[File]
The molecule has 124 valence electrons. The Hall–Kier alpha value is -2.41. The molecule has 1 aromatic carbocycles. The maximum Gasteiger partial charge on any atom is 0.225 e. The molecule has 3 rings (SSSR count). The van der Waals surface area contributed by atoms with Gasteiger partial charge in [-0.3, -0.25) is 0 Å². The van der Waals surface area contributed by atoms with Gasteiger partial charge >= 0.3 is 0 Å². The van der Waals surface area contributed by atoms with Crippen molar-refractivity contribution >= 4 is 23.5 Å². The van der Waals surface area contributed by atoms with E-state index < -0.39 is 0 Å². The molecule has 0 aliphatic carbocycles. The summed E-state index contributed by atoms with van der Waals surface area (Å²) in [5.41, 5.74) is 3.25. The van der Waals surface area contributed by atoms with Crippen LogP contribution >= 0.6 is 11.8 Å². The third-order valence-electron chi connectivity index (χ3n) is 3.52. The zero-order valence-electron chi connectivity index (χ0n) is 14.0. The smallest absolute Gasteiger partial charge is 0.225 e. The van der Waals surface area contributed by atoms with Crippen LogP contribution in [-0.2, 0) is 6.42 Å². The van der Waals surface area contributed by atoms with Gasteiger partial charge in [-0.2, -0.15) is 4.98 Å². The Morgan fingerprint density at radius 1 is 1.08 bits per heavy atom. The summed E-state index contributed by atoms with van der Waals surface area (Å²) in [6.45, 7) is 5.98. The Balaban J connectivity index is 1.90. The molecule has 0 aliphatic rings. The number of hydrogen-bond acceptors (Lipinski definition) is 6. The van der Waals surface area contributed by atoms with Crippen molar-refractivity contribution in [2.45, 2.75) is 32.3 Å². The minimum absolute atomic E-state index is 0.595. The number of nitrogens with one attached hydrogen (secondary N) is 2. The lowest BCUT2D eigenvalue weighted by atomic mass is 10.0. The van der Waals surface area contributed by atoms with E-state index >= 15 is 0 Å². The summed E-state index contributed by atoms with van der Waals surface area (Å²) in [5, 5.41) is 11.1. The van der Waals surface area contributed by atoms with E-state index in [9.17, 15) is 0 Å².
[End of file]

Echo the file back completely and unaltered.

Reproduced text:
The molecule has 124 valence electrons. The Hall–Kier alpha value is -2.41. The molecule has 1 aromatic carbocycles. The maximum Gasteiger partial charge on any atom is 0.225 e. The molecule has 3 rings (SSSR count). The van der Waals surface area contributed by atoms with Gasteiger partial charge in [-0.3, -0.25) is 0 Å². The van der Waals surface area contributed by atoms with Gasteiger partial charge >= 0.3 is 0 Å². The van der Waals surface area contributed by atoms with Crippen molar-refractivity contribution >= 4 is 23.5 Å². The van der Waals surface area contributed by atoms with E-state index < -0.39 is 0 Å². The molecule has 0 aliphatic carbocycles. The summed E-state index contributed by atoms with van der Waals surface area (Å²) in [5.41, 5.74) is 3.25. The van der Waals surface area contributed by atoms with Crippen LogP contribution >= 0.6 is 11.8 Å². The third-order valence-electron chi connectivity index (χ3n) is 3.52. The zero-order valence-electron chi connectivity index (χ0n) is 14.0. The smallest absolute Gasteiger partial charge is 0.225 e. The van der Waals surface area contributed by atoms with Crippen LogP contribution in [-0.2, 0) is 6.42 Å². The van der Waals surface area contributed by atoms with Gasteiger partial charge in [-0.2, -0.15) is 4.98 Å². The Morgan fingerprint density at radius 1 is 1.08 bits per heavy atom. The summed E-state index contributed by atoms with van der Waals surface area (Å²) in [6.45, 7) is 5.98. The Balaban J connectivity index is 1.90. The molecule has 0 aliphatic rings. The number of hydrogen-bond acceptors (Lipinski definition) is 6. The van der Waals surface area contributed by atoms with Crippen molar-refractivity contribution in [2.45, 2.75) is 32.3 Å². The minimum absolute atomic E-state index is 0.595. The number of nitrogens with one attached hydrogen (secondary N) is 2. The lowest BCUT2D eigenvalue weighted by atomic mass is 10.0. The van der Waals surface area contributed by atoms with E-state index >= 15 is 0 Å². The summed E-state index contributed by atoms with van der Waals surface area (Å²) in [5, 5.41) is 11.1. The van der Waals surface area contributed by atoms with E-state index in [9.17, 15) is 0 Å².